You will probably go through your entire life without being sued. There were 278,442 civil case filings in the U.S. in 2012, according to the latest government data, but it isn't exactly a rite of passage for most people. You probably weren't taught in school how to handle a court summons, and your parents probably never sat you down and talked about how someone might try, through legal channels, to take away everything you have.
But every once in a while, it happens. Kat Garcia, 32, who lives in Los Angeles and works in public relations at the National Notary Association, was sued by her ex-fiance in 2010. She says he slapped her with a civil lawsuit for malicious prosecution, emotional distress and defamation.
Garcia describes being sued as "horrible." "It's emotionally, physically and financially draining," she says. "Despite our 'innocent until proven guilty' system, you can be 100 percent innocent and still be sued to the brink of near bankruptcy for frivolous reasons by malicious individuals."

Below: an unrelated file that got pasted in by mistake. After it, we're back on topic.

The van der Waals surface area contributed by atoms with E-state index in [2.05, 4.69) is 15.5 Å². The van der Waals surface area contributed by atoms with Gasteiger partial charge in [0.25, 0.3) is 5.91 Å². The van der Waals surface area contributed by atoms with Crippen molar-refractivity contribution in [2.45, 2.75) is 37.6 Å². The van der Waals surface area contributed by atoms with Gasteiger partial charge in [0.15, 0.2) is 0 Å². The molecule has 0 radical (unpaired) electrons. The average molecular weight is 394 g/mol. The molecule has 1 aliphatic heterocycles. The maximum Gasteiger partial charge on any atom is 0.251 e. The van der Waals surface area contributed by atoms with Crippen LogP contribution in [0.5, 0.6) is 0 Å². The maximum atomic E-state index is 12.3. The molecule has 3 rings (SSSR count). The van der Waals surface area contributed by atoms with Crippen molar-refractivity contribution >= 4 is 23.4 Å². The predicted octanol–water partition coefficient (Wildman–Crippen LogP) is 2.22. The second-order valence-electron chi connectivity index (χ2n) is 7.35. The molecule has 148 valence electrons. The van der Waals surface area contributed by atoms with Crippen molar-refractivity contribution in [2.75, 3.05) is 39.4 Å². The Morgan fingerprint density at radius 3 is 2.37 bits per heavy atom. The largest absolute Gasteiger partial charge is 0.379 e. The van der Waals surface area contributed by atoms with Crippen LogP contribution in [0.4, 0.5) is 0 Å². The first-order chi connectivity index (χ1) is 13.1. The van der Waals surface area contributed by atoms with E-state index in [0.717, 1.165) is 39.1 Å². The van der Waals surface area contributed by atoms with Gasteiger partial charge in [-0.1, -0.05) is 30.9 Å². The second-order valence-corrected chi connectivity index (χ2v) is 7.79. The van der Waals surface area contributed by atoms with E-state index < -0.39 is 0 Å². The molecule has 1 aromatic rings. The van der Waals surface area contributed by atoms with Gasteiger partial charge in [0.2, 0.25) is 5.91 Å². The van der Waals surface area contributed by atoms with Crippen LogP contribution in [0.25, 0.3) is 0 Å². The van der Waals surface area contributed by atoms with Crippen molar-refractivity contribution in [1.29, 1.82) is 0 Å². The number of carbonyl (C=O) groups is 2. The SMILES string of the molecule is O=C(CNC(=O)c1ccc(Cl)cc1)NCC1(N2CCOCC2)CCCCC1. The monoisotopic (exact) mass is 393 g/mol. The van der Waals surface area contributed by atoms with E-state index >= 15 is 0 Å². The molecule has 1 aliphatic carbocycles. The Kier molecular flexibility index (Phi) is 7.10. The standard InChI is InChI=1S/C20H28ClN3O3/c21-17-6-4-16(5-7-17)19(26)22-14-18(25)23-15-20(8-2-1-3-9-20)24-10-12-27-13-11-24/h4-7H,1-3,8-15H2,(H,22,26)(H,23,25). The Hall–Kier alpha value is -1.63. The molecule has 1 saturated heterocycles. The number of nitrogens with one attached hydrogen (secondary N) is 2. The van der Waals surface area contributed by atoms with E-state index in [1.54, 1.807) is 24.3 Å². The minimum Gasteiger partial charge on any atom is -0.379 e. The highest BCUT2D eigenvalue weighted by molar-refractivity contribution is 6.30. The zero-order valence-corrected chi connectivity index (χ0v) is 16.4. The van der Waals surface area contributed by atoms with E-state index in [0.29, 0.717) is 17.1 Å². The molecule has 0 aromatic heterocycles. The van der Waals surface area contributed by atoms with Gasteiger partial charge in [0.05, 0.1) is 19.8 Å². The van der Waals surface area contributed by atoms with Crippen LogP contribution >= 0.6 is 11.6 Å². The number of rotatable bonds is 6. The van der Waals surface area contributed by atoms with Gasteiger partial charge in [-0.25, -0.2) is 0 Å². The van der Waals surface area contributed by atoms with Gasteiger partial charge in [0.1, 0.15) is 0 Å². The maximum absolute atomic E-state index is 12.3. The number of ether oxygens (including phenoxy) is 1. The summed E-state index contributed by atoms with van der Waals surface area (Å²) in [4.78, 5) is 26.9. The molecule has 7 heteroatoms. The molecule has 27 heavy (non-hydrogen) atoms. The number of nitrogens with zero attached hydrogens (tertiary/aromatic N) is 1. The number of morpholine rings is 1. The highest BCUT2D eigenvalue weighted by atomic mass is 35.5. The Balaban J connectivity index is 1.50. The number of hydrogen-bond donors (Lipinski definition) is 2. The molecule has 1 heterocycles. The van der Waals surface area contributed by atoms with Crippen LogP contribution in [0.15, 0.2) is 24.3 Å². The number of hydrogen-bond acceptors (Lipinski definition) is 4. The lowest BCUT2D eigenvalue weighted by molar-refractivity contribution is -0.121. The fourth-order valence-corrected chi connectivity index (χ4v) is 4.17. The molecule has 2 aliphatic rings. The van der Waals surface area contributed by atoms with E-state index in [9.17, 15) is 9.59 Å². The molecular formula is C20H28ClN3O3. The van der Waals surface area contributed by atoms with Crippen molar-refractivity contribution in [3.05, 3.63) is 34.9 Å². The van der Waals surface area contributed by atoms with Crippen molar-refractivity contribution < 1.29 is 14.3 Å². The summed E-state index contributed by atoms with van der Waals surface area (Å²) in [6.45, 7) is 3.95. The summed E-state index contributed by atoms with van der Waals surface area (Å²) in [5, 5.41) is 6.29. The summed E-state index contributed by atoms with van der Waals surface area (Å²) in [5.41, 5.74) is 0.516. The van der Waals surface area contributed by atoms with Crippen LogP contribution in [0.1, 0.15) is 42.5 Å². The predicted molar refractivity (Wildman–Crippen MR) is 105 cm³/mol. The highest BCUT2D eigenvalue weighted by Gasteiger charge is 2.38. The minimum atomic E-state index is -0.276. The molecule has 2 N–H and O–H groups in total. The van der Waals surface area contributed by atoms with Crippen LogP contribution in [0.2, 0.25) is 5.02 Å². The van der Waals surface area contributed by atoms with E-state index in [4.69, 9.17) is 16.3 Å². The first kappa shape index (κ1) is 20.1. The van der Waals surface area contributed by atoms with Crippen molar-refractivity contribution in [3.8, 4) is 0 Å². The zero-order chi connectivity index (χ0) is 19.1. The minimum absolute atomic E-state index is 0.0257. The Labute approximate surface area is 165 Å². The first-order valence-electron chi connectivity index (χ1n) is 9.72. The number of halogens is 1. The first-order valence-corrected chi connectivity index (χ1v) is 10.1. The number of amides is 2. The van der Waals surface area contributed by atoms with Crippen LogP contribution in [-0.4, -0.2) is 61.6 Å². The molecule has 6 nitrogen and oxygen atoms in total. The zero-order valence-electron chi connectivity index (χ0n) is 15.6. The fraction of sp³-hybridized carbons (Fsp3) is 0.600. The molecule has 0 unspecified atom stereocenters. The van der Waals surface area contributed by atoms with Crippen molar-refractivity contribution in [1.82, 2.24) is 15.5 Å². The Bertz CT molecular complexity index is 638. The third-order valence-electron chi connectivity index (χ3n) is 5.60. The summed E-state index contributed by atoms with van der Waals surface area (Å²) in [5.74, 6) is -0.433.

So if you are ever sued, here's what you should remember.
No need for flop sweat. You are human, which means you will panic unless you have nerves of steel or you're facing a very small lawsuit. But your imagination shouldn't wander to the worst-case scenarios: wages garnished for life, prison time, all of your Facebook friends "unfriending" you.
For starters, "lawsuits are inherently slow," says Zachary Schorr, lead trial attorney at Schorr Law, based in Los Angeles. "The legal system is designed to sift through claims in an orderly way."
Secondly, "just because you are getting sued does not mean that the other person is right or that you are necessarily going to lose," Schorr says.